Thousands evacuated in California as deadly storms cause massive flooding, mudslides | CBC News


Tens of millions of Californians faced another bout of heavy downpours, high winds, flooding and mudslides on Monday after the relentless weather over the last 10 days killed 12 people and left tens of thousands without power.

An evacuation order for the entire community of Montecito and surrounding canyons scarred by recent wildfires came on the fifth anniversary of a mudslide that killed 23 people and destroyed more than 100 homes in the coastal enclave.

Santa Barbara County Sheriff Bill Brown said the decision to evacuate nearly 10,000 people was “based on the continuing high rate of rainfall with no indication that that is going to change before nightfall.” Creeks were overflowing and many roads were flooded, he said.

The U.S. National Weather Service reported that up to 20 centimetres of rain fell over 12 hours, with several more inches predicted before the latest storm system moves through. Upscale Montecito is squeezed between mountains and the Pacific coast and home to such celebrities as Oprah Winfrey and the Duke and Duchess of Sussex.

Up the coast, evacuation orders were issued in coastal, woodsy Santa Cruz County for about 32,000 residents living near rain-swollen rivers and creeks, said Melodye Serino, the deputy county administrative officer.

A large, muddy slide blocked both lanes of southbound Highway 17, a key but windy route into Santa Cruz from the San Francisco Bay Area. Vehicles were turned back at the summit as crews arrived to clean up.

More bad weather was expected in the days ahead, the National Weather Service said. Most of California’s 39 million residents could expect heavy rainfall of up to 13 centimetres near the coast, more than 30 centimetres of snow to the west and wind gusts topping 100 km/h across the state.

The weather has also toppled trees and power lines, knocking out power for tens of thousands of Californians. On Monday morning, some 120,000 homes and businesses were without electricity, according to data from In Northern California, several districts closed schools. 

The severe weather spawned violent wind gusts that toppled trucks, flooded the streets of small towns along Northern California’s coast and churned up a storm surge that destroyed a pier in Santa Cruz.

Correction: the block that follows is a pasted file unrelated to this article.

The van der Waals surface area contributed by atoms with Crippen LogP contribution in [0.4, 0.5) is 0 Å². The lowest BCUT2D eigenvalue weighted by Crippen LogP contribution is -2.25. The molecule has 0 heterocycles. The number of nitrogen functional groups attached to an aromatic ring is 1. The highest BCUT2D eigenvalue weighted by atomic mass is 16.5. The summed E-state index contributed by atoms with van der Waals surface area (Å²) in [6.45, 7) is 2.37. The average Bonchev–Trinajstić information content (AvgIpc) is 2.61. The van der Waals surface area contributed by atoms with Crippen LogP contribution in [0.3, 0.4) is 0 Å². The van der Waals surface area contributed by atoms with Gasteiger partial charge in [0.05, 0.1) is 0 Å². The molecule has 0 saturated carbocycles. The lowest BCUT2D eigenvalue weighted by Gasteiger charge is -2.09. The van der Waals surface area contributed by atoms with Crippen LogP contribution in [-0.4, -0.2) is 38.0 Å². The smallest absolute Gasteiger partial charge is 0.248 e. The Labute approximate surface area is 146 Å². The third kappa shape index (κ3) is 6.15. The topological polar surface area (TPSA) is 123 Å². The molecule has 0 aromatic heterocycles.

Flood risk grows

The heavy rain and snow have caused significant flooding and ground saturation, meaning the next storm to move through this week would bring an additional flood threat, the National Weather Service said.

The weather service warned of a “relentless parade of atmospheric rivers” — long plumes of moisture stretching out into the Pacific that can drop staggering amounts of rain and snow.

Crews repair downed power lines in Sacramento, Calif., on Monday. Tens of thousands of Californians are without power after a series of storms. (Fred Greaves/Reuters)

The precipitation expected over the next couple of days comes after storms last week knocked out power to thousands, flooded streets and battered the coastline.

U.S. President Joe Biden issued an emergency declaration on Monday to support storm response and relief efforts in more than a dozen counties, including Sacramento, Santa Cruz and Los Angeles.

California Gov. Gavin Newsom said 12 people died as a result of violent weather during the past 10 days, and he warned that this week’s storms could be even more dangerous and urged people to stay home.

Newsom’s warning came on the fifth anniversary of a mudslide that killed 23 people and destroyed more than 100 homes in coastal Montecito, north of Los Angeles, following a powerful storm. 

More rain to come

The first of the newest, heavier storms prompted the weather service to issue a flood watch for a large portion of Northern and Central California, with 15 to 30 centimetres of rain expected through Wednesday in the already saturated Sacramento-area foothills.

In the Los Angeles area, there was potential for as much as 20 centimetres of rain in foothill areas late Monday and Tuesday. High surf was also expected on west-facing beaches.

The rooftops of homes are seen surrounded by brown floodwaters.
An aerial view of flooded homes in Felton, a small town near Santa Cruz, Calif., on Monday. A storm is expected to cause flooding throughout the state in the coming days. (Josh Edelson/AFP/Getty Images)

Since Dec. 26, San Francisco has received more than 25 centimetres of rain, while Mammoth Mountain, a popular ski area in the Eastern Sierra Nevada, got nearly three metres of snow, the National Weather Service said.

The storms won’t be enough to officially end California’s drought, but they have helped.

Daniel Swain, a climate scientist at the University of California, Los Angeles, said he expects a break in the rain after Jan. 18.

“That is my best guess right now, which is good because it will give the rivers in Northern California, and now in Central California, a chance to come down,” he said.

A yellow crane reaches towards a very large tree which has collapsed onto a two-storey house.
A crane operator gets ready to lift an uprooted tree in Sacramento on Sunday, after high winds toppled trees and caused power outages. (Sara Nevis/The Sacramento Bee/The Associated Press)

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